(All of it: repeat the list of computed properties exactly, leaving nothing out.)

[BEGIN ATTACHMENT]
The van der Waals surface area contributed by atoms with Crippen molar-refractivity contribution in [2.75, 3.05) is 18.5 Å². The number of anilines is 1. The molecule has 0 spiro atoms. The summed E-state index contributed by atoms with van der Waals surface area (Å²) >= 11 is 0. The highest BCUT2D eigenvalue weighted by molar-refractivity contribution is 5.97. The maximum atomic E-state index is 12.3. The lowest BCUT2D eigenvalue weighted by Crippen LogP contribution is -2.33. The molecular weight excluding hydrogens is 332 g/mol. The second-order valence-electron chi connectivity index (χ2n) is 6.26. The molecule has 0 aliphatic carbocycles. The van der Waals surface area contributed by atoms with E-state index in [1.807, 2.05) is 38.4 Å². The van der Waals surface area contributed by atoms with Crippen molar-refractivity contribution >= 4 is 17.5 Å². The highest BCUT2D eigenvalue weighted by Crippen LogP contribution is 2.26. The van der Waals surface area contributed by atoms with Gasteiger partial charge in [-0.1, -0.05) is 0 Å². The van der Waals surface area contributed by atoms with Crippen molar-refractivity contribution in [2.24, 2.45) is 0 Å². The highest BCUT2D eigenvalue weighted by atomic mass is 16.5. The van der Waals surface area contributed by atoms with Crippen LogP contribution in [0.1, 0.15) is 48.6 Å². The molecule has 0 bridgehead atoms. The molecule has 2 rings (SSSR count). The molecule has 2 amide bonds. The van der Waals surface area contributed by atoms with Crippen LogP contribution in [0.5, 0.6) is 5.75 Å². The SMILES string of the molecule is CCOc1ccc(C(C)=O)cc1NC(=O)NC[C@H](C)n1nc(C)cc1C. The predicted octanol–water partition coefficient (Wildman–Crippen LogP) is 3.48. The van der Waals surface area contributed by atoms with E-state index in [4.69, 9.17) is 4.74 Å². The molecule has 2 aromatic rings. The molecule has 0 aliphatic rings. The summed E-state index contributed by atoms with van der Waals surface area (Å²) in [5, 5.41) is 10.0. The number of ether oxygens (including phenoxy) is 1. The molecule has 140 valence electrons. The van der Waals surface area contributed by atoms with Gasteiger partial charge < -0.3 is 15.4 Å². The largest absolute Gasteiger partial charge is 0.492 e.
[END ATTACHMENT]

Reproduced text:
The van der Waals surface area contributed by atoms with Crippen molar-refractivity contribution in [2.75, 3.05) is 18.5 Å². The number of anilines is 1. The molecule has 0 spiro atoms. The summed E-state index contributed by atoms with van der Waals surface area (Å²) >= 11 is 0. The highest BCUT2D eigenvalue weighted by molar-refractivity contribution is 5.97. The maximum atomic E-state index is 12.3. The lowest BCUT2D eigenvalue weighted by Crippen LogP contribution is -2.33. The molecular weight excluding hydrogens is 332 g/mol. The second-order valence-electron chi connectivity index (χ2n) is 6.26. The molecule has 0 aliphatic carbocycles. The van der Waals surface area contributed by atoms with E-state index in [1.807, 2.05) is 38.4 Å². The van der Waals surface area contributed by atoms with Crippen molar-refractivity contribution >= 4 is 17.5 Å². The highest BCUT2D eigenvalue weighted by Crippen LogP contribution is 2.26. The van der Waals surface area contributed by atoms with Gasteiger partial charge in [-0.1, -0.05) is 0 Å². The van der Waals surface area contributed by atoms with Crippen molar-refractivity contribution in [2.24, 2.45) is 0 Å². The highest BCUT2D eigenvalue weighted by atomic mass is 16.5. The van der Waals surface area contributed by atoms with Crippen LogP contribution in [0.1, 0.15) is 48.6 Å². The molecule has 0 bridgehead atoms. The molecule has 2 rings (SSSR count). The molecule has 2 amide bonds. The van der Waals surface area contributed by atoms with Crippen LogP contribution in [0.5, 0.6) is 5.75 Å². The SMILES string of the molecule is CCOc1ccc(C(C)=O)cc1NC(=O)NC[C@H](C)n1nc(C)cc1C. The predicted octanol–water partition coefficient (Wildman–Crippen LogP) is 3.48. The van der Waals surface area contributed by atoms with E-state index in [4.69, 9.17) is 4.74 Å². The molecule has 2 aromatic rings. The molecule has 0 aliphatic rings. The summed E-state index contributed by atoms with van der Waals surface area (Å²) in [5, 5.41) is 10.0. The number of ether oxygens (including phenoxy) is 1. The molecule has 140 valence electrons. The van der Waals surface area contributed by atoms with Gasteiger partial charge < -0.3 is 15.4 Å². The largest absolute Gasteiger partial charge is 0.492 e.